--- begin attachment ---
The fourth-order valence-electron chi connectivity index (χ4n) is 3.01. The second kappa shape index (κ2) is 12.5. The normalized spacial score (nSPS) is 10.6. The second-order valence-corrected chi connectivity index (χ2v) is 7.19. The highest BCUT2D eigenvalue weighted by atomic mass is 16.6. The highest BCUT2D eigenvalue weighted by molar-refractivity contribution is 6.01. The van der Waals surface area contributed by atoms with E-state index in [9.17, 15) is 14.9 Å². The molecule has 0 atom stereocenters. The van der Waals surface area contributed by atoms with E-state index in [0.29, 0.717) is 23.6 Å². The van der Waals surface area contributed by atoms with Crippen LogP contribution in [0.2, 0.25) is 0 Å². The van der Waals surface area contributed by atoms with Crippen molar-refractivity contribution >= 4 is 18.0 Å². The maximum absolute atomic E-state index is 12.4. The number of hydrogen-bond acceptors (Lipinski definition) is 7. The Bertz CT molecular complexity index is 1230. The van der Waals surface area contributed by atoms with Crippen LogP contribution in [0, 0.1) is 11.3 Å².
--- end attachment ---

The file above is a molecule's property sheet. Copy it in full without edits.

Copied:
The fourth-order valence-electron chi connectivity index (χ4n) is 3.01. The second kappa shape index (κ2) is 12.5. The normalized spacial score (nSPS) is 10.6. The second-order valence-corrected chi connectivity index (χ2v) is 7.19. The highest BCUT2D eigenvalue weighted by atomic mass is 16.6. The highest BCUT2D eigenvalue weighted by molar-refractivity contribution is 6.01. The van der Waals surface area contributed by atoms with E-state index in [9.17, 15) is 14.9 Å². The molecule has 0 atom stereocenters. The van der Waals surface area contributed by atoms with E-state index in [0.29, 0.717) is 23.6 Å². The van der Waals surface area contributed by atoms with Crippen LogP contribution in [0.2, 0.25) is 0 Å². The van der Waals surface area contributed by atoms with Crippen molar-refractivity contribution >= 4 is 18.0 Å². The maximum absolute atomic E-state index is 12.4. The number of hydrogen-bond acceptors (Lipinski definition) is 7. The Bertz CT molecular complexity index is 1230. The van der Waals surface area contributed by atoms with Crippen LogP contribution in [0, 0.1) is 11.3 Å².